Our Insulation Company receives a lot of phone calls from homeowners asking about adding additional insulation to their attics. As we spend time on the phone, they initially think they want to add foam insulation to their attics and crawl spaces as a way to lower their utility bills. Lowering a utility bill by adding more insulation to your attic, basement walls and crawl spaces is the way to reduce energy bills, but using foam insulation to do it may not be the best solution to your inadequate insulation and here is why.
Fact: Foam insulation is Dangerous to Install
Installing foam insulation is definitely a job for professionals. Due to the nature of the application and the chemicals involved, protective gear in the form of haz- mat suits, eye protection and a mask is worn. In its chemical state, spray foam’s part A and B can be toxic to sensitive individuals. Once the product is cured, the product is deemed ‘inert’. Most experts agree that homeowners should not be in for home 7-72 hours after a spray foam installation to avoid any sensitivity that may exist. Proper ventilation in the attic is key to avoiding any and all sensitivities associated with foam. Proper ventilation in your attic will also draw fresh air into the attic, increasing the R-Value of your insulation and saving you money every month. Improper and inexperienced mixing of chemicals can result in the foam pulling away from the walls and studs. Although much of the space between the studs may still be insulated, any gaps in the insulation create heat loss or gain and that means higher utility bills.
Closed cell foam insulation does not expand into the framing cavity the way open cell foam insulation does. Making sure the installation is the proper thickness in the walls and in the roof line to meet the energy codes may be more difficult with closed cell foam insulation . Installers need to spot check to tell if there was 100% coverage with closed cell foam insulation applications. On the flip side, spraying too much insulation is much more expensive. You may see this as a result of an installer who didn’t know where the conditioned and the unconditioned space of the attic as so they erred on the side of caution and covered walls that may not have needed it and wasted money for the homeowner. The application has to be the same thickness throughout the space as heat and cold will find its way to the under-insulated areas of the attic. One of the best reasons to use foam insulation is the air-sealing ability it possesses. But it can’t seal places where it’s not sprayed. An indicator that the insulation in the attic is ineffective is if the attic temperature in the summer is hot and the rest of your house is cool. The opposite is true for cold in the winter.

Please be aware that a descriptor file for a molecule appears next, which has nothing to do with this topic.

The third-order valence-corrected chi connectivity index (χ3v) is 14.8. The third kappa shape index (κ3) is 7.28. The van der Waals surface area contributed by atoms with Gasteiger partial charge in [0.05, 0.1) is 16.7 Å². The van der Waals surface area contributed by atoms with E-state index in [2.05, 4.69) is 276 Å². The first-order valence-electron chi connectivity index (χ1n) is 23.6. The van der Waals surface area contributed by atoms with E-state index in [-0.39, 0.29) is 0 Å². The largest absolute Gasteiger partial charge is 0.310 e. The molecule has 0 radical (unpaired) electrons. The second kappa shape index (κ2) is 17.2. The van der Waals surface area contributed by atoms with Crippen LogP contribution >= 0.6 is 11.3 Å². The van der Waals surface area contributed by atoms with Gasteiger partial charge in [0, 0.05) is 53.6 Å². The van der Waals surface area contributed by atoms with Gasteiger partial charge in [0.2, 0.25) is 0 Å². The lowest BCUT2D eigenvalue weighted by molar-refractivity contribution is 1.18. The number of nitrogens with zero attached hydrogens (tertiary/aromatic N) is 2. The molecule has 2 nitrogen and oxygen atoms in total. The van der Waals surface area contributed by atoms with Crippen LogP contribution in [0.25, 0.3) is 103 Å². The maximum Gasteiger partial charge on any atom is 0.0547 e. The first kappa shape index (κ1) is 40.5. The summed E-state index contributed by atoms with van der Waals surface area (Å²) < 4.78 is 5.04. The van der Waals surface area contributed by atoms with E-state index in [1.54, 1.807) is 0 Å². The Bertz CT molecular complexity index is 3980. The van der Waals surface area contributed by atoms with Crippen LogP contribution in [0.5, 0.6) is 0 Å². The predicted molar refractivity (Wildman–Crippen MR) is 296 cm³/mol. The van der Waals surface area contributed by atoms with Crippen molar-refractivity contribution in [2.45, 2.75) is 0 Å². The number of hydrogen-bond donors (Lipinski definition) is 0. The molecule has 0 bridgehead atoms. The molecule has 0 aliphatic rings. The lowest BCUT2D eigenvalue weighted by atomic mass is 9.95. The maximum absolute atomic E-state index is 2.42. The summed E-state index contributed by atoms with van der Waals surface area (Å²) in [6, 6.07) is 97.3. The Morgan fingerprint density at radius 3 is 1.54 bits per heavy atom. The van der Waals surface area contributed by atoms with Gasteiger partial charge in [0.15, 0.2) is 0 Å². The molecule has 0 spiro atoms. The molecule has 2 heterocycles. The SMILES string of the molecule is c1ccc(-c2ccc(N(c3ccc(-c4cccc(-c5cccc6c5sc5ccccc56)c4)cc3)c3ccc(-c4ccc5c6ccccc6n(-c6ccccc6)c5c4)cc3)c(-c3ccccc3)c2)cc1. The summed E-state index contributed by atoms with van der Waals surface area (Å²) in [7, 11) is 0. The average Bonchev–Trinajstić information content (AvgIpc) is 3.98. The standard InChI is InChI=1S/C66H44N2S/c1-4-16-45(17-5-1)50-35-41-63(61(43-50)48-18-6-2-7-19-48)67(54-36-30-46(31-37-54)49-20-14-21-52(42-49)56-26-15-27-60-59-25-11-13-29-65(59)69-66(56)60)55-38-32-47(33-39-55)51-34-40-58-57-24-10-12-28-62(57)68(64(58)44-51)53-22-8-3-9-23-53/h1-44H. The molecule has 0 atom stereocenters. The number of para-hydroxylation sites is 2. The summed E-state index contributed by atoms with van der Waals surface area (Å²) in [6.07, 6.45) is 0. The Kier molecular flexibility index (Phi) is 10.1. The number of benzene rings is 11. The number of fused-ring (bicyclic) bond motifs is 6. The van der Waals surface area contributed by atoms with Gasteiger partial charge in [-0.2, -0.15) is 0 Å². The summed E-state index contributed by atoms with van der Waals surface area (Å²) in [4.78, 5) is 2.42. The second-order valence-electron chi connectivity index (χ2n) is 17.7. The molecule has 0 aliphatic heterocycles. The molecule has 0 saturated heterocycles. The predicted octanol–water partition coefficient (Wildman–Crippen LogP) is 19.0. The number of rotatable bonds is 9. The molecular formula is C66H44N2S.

If done improperly, foam insulation is difficult to remove.
Once professionally and expertly applied, spray foam lasts a lifetime. Improperly mixing chemicals or not applying it uniformly in the attic may require a homeowner to undertake the difficult job of removing it. You can remove it by carefully not cutting any electrical wiring, while using a reciprocating saw or spray foam knife to cut up along the inside of the wall frame board then cut across the foam to the other side, down the inside of the board and up the last side. Insert a crow bar into the foam and pull out the square. This may take several attempts before you free the foam from the studs. Be careful not to damage the wall board with your cuts and tools. An uneven application will make this task even more difficult as a feel for the depth of the hardened foam can never be relied upon. You may use a metal scraper to remove the remaining bits of foam. Do not apply heat, thinners, acetone or chemicals to the hardened foam as this is hazardous and could pose a fire risk.
The most cost effective and reliable way to get a professional application and to fully understand the pros, cons and benefits of any insulation type and application, is to hire an insulation contractor who has years of experience in the industry and has a solid reputation among home owners and home builders in your area. You can’t afford to make a bad decision. It may not only be costly to your wallet but it could be harmful to your health.